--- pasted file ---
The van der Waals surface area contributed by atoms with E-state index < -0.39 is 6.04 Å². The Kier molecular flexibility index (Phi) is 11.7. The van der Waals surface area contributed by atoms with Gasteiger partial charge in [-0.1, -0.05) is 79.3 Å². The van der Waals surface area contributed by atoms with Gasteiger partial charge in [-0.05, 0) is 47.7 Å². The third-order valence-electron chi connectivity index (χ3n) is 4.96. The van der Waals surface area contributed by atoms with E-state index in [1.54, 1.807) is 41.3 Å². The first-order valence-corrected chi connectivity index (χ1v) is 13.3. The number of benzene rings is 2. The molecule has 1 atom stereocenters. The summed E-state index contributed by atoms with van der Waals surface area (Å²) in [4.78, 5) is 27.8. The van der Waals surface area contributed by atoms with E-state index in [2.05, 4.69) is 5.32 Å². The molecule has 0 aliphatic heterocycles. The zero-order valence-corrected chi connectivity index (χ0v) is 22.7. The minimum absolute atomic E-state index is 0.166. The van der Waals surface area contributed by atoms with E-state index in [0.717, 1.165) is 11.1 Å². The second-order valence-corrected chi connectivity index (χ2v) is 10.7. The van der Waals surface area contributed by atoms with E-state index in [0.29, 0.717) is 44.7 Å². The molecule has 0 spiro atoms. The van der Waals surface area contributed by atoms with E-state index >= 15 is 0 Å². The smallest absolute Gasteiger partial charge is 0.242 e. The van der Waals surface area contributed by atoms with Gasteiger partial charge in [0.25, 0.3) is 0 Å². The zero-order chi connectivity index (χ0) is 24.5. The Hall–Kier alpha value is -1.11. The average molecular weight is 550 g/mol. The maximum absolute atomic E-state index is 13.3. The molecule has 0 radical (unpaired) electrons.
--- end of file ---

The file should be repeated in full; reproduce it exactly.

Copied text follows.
The van der Waals surface area contributed by atoms with E-state index < -0.39 is 6.04 Å². The Kier molecular flexibility index (Phi) is 11.7. The van der Waals surface area contributed by atoms with Gasteiger partial charge in [-0.1, -0.05) is 79.3 Å². The van der Waals surface area contributed by atoms with Gasteiger partial charge in [-0.05, 0) is 47.7 Å². The third-order valence-electron chi connectivity index (χ3n) is 4.96. The van der Waals surface area contributed by atoms with E-state index in [1.54, 1.807) is 41.3 Å². The first-order valence-corrected chi connectivity index (χ1v) is 13.3. The number of benzene rings is 2. The molecule has 1 atom stereocenters. The summed E-state index contributed by atoms with van der Waals surface area (Å²) in [4.78, 5) is 27.8. The van der Waals surface area contributed by atoms with E-state index in [2.05, 4.69) is 5.32 Å². The molecule has 0 aliphatic heterocycles. The zero-order valence-corrected chi connectivity index (χ0v) is 22.7. The minimum absolute atomic E-state index is 0.166. The van der Waals surface area contributed by atoms with E-state index in [0.717, 1.165) is 11.1 Å². The second-order valence-corrected chi connectivity index (χ2v) is 10.7. The van der Waals surface area contributed by atoms with E-state index in [0.29, 0.717) is 44.7 Å². The molecule has 0 spiro atoms. The van der Waals surface area contributed by atoms with E-state index >= 15 is 0 Å². The smallest absolute Gasteiger partial charge is 0.242 e. The van der Waals surface area contributed by atoms with Gasteiger partial charge in [0.25, 0.3) is 0 Å². The zero-order chi connectivity index (χ0) is 24.5. The Hall–Kier alpha value is -1.11. The average molecular weight is 550 g/mol. The maximum absolute atomic E-state index is 13.3. The molecule has 0 radical (unpaired) electrons.